Recently two events have moved the prospect of Bradwell B, a mega nuclear power station on the tip of the Dengie peninsula, a little closer. Or, could it be that as the project shifts from being an impossible fantasy to a dystopian nightmare it will disappear without much trace of its existence?
But perhaps not yet. The announcement by the joint regulators, the Office for Nuclear Regulation (ONR) and the Environment Agency (EA) that they have begun assessing the Chinese UK HPR1000 reactor design starts the approval process of testing the safety, security and environmental impacts of the proposed power station. This process is long, around four years, and there will be difficult obstacles to be overcome. As it proceeds, the technical and environmental problems of planting reactors and radioactive spent fuel on a vanishing coast, in a precious marine environment directly opposite a substantial population in West Mersea will be revealed. The question is how far will it be allowed to go before the regulators call time on such a lunatic scheme? Or will the intense pressure from the UK and Chinese governments produce a climate favourable to acceptance of the scheme?
The second event is the Planning Application by the developer, CGN/EDF, for permission to undertake ground investigations in connection with a potential new nuclear power station. This application will be determined by Maldon District Council on 14 December. Maldon has already said that it will ‘strongly support the principle of the development’ of the power station and so presumably will kiss it through with little real debate.
A pig in a poke
Permission should not be granted. The application is to enable some relatively innocent seeming intrusive works – exploratory boreholes, trenches, monitoring and sampling points and the like – ‘to inform the design of a potential new nuclear power station on the site’. Yet, no information whatsoever is given on the design beyond the suggestion that there will be two reactors. What about the scale, location and mass of the various buildings that make up such a complex – reactors, turbines, spent fuel and waste stores, transmission and cooling systems, jetty, control and administration?
It is perfidious and premature to ask for permission for intrusive works for a project that has not yet been defined, not even in the broadest terms. The application must be refused on the grounds that the site is wholly unsuitable, unsustainable and unacceptable for an undefined project. Local communities are being invited to accept a pig in a poke, a monstrous invasion and transformation of a peaceful, rural and maritime landscape into a dangerous and inaccessible, industrialised wasteland.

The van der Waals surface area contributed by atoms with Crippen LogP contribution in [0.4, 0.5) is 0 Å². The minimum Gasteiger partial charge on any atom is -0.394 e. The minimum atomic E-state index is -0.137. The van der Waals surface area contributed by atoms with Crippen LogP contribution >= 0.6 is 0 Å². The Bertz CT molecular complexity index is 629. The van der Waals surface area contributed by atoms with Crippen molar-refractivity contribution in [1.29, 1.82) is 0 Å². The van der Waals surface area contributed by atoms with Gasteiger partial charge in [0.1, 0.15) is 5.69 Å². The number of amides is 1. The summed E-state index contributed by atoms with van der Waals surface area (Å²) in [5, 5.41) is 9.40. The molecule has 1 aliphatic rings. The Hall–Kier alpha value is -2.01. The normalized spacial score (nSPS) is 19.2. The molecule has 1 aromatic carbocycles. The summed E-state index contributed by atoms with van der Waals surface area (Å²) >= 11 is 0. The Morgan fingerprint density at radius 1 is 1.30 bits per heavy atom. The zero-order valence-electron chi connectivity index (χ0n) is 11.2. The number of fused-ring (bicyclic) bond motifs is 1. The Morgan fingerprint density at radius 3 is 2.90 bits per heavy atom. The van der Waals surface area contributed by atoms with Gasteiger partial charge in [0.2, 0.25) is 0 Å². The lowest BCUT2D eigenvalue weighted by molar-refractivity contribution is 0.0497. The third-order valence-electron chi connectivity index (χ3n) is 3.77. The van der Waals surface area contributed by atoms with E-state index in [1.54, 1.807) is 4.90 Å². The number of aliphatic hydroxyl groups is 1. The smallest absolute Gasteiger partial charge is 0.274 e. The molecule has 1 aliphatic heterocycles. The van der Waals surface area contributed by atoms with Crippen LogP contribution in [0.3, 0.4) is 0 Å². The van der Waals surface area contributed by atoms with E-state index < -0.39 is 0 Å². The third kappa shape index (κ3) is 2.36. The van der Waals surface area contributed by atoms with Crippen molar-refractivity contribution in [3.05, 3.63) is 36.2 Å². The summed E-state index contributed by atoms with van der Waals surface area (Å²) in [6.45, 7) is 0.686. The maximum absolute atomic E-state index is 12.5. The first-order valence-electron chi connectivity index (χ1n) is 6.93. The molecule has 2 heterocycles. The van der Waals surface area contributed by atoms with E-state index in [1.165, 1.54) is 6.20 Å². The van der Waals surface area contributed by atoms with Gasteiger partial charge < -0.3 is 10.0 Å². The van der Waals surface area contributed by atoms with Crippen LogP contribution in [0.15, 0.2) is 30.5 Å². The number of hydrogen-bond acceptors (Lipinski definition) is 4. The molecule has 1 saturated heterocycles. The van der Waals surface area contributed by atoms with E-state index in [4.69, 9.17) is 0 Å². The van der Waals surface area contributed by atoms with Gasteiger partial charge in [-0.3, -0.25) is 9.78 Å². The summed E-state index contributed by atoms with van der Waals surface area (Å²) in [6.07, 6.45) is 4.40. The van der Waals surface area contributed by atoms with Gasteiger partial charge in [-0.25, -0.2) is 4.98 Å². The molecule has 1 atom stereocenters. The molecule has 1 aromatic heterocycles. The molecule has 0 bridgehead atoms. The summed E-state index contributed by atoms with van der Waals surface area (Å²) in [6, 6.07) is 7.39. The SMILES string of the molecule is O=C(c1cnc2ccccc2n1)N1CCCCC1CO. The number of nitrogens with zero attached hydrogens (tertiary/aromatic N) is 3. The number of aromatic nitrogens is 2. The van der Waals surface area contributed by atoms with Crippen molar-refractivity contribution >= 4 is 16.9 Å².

It is impossible to conceive of any circumstances in which a mega nuclear power station could be justified at this site. Consequently, it is a waste of time and resources taking the application for intrusive work, or indeed the design assessment, any further.
A wholly unsuitable site
At least he Application reveals why the site is wholly unsuitable: two-thirds is on the tidal flood plain and, undefended, would be flooded at high tide. That is now. A new nuclear station would be operating until the end of this century and the highly radioactive spent fuel would remain on site until at least the middle of the next. By that time who knows what site conditions will be like?
We do know that sea level is rising and the Essex coast is sinking. Projections of sea level rise continue to increase, the relative 1.9m. rise by 2100 projected in 2011 is likely to be revised upward by 20-30% when new projections are released in 2018. Coastal processes, storm surges and sea level rise will combine to produce intolerable conditions on such a fragile coastline. It is impossible to demonstrate that the site will remain resilient until the end of the century and, beyond that, we are in the realm of the unknowable. The idea of a power station and nuclear waste dump must surely be rejected on these grounds alone.
The environment of the Dengie is constantly evolving, with natural adaptation and adjustment occurring in the relationship between land and sea. A new power station would be a massive disruption with potentially catastrophic consequences especially for the estuarial environment with its precious and unique fishing, oysters and bird life. The wild, spiritual isolation of the area would be juxtaposed with the jarring and discordant mass of the nuclear station.
The Application provides evocative detail of the rich and precious complex of ecosystems including salt marshes, reed beds, ancient grazing marshes and deciduous woodlands that provide abundant environments for native and migratory birds, fauna and invertebrates. The salt marshes alone contain ‘outstanding assemblages’ of rare flora and the area supports nearly 7% of the world’s overwintering Brent Geese. It is inconceivable that such a heritage should be disrupted or destroyed by an ugly, unwanted and unnecessary nuclear power station.
SEIZE THIS OPPORTUNITY TO STOP BRADWELL B NOW
Make your views heard now. CGN/EDF has opened a website inviting questions and comments (). Maldon District Council is inviting comments on Planning Application 17/01128 (click here) (See www.maldon.gov.uk and click on Planning and Building Control).
Now is the time to seize the opportunity to stop Bradwell B and to prevent disaster for the Blackwater.